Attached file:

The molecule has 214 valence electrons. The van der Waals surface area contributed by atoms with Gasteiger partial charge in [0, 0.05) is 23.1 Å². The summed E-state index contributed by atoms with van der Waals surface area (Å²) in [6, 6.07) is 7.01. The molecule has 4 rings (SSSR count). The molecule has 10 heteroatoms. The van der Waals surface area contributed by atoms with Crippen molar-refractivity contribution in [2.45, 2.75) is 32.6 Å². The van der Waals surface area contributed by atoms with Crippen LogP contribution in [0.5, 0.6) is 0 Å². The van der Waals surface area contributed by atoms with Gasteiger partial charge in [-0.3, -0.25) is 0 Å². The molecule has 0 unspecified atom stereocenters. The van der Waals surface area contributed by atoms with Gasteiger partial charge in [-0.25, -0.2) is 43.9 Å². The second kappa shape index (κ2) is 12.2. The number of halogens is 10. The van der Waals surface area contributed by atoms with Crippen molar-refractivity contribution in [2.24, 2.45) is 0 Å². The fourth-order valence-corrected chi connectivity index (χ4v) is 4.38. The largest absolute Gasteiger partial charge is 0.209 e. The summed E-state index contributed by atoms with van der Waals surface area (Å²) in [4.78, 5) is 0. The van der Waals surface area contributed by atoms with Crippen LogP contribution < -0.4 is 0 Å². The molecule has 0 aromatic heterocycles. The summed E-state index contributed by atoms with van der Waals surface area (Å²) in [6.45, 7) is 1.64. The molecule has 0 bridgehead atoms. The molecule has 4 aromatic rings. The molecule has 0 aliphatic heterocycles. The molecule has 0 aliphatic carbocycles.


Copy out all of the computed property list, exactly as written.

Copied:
The molecule has 214 valence electrons. The van der Waals surface area contributed by atoms with Gasteiger partial charge in [0, 0.05) is 23.1 Å². The summed E-state index contributed by atoms with van der Waals surface area (Å²) in [6, 6.07) is 7.01. The molecule has 4 rings (SSSR count). The molecule has 10 heteroatoms. The van der Waals surface area contributed by atoms with Crippen molar-refractivity contribution in [2.45, 2.75) is 32.6 Å². The van der Waals surface area contributed by atoms with Crippen LogP contribution in [0.5, 0.6) is 0 Å². The van der Waals surface area contributed by atoms with Gasteiger partial charge in [-0.3, -0.25) is 0 Å². The molecule has 0 unspecified atom stereocenters. The van der Waals surface area contributed by atoms with Gasteiger partial charge in [-0.25, -0.2) is 43.9 Å². The second kappa shape index (κ2) is 12.2. The number of halogens is 10. The van der Waals surface area contributed by atoms with Crippen molar-refractivity contribution in [2.24, 2.45) is 0 Å². The fourth-order valence-corrected chi connectivity index (χ4v) is 4.38. The largest absolute Gasteiger partial charge is 0.209 e. The summed E-state index contributed by atoms with van der Waals surface area (Å²) in [4.78, 5) is 0. The van der Waals surface area contributed by atoms with Crippen LogP contribution < -0.4 is 0 Å². The molecule has 0 aromatic heterocycles. The summed E-state index contributed by atoms with van der Waals surface area (Å²) in [6.45, 7) is 1.64. The molecule has 0 bridgehead atoms. The molecule has 4 aromatic rings. The molecule has 0 aliphatic heterocycles. The molecule has 0 aliphatic carbocycles.